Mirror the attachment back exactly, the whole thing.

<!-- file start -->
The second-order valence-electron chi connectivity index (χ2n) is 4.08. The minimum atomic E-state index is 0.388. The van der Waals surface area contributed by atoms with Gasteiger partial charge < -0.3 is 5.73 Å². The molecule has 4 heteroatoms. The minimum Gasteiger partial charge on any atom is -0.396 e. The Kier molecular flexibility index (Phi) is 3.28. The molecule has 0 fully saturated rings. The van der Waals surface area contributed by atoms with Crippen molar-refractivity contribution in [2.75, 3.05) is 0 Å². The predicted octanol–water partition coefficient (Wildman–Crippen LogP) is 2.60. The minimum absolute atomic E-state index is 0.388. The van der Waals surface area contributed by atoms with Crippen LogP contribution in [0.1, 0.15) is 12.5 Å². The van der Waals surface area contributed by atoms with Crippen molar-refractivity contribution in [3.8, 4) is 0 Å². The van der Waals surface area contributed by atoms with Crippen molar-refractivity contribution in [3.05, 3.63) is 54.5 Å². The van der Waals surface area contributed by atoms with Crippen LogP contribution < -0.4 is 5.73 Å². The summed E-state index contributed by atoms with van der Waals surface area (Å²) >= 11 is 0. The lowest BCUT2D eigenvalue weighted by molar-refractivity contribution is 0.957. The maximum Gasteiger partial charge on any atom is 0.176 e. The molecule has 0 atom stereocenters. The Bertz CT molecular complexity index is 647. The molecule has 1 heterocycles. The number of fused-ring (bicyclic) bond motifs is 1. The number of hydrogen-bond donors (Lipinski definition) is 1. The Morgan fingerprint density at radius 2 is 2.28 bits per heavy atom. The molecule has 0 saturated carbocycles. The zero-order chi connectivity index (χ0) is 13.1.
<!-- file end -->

The second-order valence-electron chi connectivity index (χ2n) is 4.08. The minimum atomic E-state index is 0.388. The van der Waals surface area contributed by atoms with Gasteiger partial charge < -0.3 is 5.73 Å². The molecule has 4 heteroatoms. The minimum Gasteiger partial charge on any atom is -0.396 e. The Kier molecular flexibility index (Phi) is 3.28. The molecule has 0 fully saturated rings. The van der Waals surface area contributed by atoms with Crippen molar-refractivity contribution in [2.75, 3.05) is 0 Å². The predicted octanol–water partition coefficient (Wildman–Crippen LogP) is 2.60. The minimum absolute atomic E-state index is 0.388. The van der Waals surface area contributed by atoms with Crippen LogP contribution in [0.1, 0.15) is 12.5 Å². The van der Waals surface area contributed by atoms with Crippen molar-refractivity contribution in [3.8, 4) is 0 Å². The van der Waals surface area contributed by atoms with Crippen molar-refractivity contribution in [3.05, 3.63) is 54.5 Å². The van der Waals surface area contributed by atoms with Crippen LogP contribution < -0.4 is 5.73 Å². The summed E-state index contributed by atoms with van der Waals surface area (Å²) >= 11 is 0. The lowest BCUT2D eigenvalue weighted by molar-refractivity contribution is 0.957. The maximum Gasteiger partial charge on any atom is 0.176 e. The molecule has 0 atom stereocenters. The Bertz CT molecular complexity index is 647. The molecule has 1 heterocycles. The number of fused-ring (bicyclic) bond motifs is 1. The number of hydrogen-bond donors (Lipinski definition) is 1. The Morgan fingerprint density at radius 2 is 2.28 bits per heavy atom. The molecule has 0 saturated carbocycles. The zero-order chi connectivity index (χ0) is 13.1.